CBO finds 3.7M jobs created by stimulus

A report by the nonpartisan Congressional Budget Office shows the Recovery Act has increased the number of workers by between 1.2 million and 2.8 million. The CBO also projects that 3.7 million jobs could be attributed to the stimulus by the end of September.

The $787 billion measure included several tax cuts, including one for $400 ($800 per working couple) that showed up in workers' paychecks. It also created Build America Bonds, expanded unemployment insurance and funded several domestic spending programs.

Several of these provisions are now being expanded in legislation extending expiring measures that the House could vote on later Wednesday.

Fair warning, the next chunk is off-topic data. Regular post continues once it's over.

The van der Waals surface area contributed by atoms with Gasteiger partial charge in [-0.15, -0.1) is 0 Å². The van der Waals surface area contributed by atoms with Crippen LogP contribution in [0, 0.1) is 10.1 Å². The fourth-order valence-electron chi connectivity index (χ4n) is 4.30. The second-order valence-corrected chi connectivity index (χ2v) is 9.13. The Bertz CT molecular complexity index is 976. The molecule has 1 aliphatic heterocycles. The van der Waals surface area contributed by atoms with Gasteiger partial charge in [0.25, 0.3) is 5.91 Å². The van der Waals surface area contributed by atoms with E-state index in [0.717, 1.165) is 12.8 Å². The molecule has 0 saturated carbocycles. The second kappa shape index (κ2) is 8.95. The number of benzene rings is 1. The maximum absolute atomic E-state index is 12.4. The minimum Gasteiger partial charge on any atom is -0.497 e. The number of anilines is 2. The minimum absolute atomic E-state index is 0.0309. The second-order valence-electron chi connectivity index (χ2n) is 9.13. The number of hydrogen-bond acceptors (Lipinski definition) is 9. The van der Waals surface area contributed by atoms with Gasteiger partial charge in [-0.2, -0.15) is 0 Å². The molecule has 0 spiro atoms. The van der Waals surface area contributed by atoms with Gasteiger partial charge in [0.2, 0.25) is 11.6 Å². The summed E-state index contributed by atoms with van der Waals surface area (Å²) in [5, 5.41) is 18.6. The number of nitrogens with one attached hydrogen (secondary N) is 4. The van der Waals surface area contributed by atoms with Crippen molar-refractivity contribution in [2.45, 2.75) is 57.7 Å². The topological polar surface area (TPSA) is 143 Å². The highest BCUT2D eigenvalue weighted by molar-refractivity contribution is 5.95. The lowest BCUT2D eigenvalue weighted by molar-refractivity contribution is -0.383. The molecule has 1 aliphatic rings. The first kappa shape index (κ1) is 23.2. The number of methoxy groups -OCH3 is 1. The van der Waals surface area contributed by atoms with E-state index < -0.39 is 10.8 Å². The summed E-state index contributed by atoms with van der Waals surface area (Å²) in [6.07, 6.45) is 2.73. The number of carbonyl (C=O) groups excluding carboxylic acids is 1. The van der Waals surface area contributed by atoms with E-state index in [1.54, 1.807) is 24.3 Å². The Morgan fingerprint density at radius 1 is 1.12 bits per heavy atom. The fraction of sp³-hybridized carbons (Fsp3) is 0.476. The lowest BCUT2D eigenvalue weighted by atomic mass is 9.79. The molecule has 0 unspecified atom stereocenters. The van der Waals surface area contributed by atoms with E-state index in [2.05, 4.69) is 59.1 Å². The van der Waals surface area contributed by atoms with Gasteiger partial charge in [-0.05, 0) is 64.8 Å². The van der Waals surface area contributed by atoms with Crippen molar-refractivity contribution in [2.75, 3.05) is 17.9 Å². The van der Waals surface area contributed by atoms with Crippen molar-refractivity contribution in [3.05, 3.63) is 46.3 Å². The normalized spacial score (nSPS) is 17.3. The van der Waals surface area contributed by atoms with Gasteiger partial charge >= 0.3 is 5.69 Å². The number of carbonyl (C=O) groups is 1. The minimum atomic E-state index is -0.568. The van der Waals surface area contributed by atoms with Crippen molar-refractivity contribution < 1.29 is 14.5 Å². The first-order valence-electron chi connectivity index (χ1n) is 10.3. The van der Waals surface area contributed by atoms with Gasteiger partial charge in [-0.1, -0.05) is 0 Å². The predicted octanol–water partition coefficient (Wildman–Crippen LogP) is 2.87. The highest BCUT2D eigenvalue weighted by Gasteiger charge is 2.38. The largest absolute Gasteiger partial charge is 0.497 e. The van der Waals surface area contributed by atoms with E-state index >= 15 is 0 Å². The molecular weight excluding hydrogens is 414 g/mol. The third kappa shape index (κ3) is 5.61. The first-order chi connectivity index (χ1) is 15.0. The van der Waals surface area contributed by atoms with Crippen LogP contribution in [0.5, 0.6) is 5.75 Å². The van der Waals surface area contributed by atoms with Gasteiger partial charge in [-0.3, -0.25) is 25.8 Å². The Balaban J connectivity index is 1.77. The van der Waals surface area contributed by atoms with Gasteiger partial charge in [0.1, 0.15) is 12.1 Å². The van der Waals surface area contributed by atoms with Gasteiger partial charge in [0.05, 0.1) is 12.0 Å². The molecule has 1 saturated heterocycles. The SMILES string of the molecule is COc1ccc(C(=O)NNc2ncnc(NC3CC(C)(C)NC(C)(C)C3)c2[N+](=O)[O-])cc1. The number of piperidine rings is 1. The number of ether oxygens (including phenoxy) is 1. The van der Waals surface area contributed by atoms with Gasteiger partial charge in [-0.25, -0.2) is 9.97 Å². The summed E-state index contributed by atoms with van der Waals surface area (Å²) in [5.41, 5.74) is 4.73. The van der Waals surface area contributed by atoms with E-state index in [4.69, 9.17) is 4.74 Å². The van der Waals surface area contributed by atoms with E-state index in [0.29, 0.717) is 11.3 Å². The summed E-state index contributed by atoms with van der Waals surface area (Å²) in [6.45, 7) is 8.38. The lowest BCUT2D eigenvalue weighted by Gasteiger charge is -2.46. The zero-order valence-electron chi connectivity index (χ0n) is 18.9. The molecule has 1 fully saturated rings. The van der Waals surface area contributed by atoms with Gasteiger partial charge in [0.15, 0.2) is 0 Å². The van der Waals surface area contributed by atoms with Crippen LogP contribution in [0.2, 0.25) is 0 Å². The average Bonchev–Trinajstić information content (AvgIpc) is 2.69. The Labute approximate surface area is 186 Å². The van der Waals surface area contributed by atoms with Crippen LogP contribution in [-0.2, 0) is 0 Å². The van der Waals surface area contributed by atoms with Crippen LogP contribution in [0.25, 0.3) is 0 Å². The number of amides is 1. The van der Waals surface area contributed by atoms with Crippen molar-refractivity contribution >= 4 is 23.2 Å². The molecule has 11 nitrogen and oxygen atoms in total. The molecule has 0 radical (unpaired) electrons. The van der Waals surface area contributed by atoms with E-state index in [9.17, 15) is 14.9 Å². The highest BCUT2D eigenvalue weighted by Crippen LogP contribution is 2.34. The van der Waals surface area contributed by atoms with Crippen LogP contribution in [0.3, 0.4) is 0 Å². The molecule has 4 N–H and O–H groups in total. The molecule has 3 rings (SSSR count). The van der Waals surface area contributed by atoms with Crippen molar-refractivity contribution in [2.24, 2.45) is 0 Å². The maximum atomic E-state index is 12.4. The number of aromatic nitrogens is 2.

A rough estimate supplied by House Republicans shows the extender bill increases the cost of the stimulus by approximately $88 billion.

A Senate Democratic aide contends the extender bill does not increase the cost of the stimulus.

"According to Congress's nonpartisan scorekeeper, the Congressional Budget Office, this bill does not change the cost of the Recovery Act or any other legislation, and to say it does is purely political propaganda," the aide told The Hill.

The CBO told The Hill there was no calculation on how the extender bill will affect the cost of the stimulus.

Republicans say the extender bill boosts stimulus spending by increasing unemployment insurance by $47 billion; expanding the COBRA subsidy by $7.8 billion; increasing Medicaid payments to states by $24.1 billion; extending the welfare emergency fund by $2.5 billion; modifying Build America Bonds, which costs $4 billion; and by providing $1 billion for summer jobs.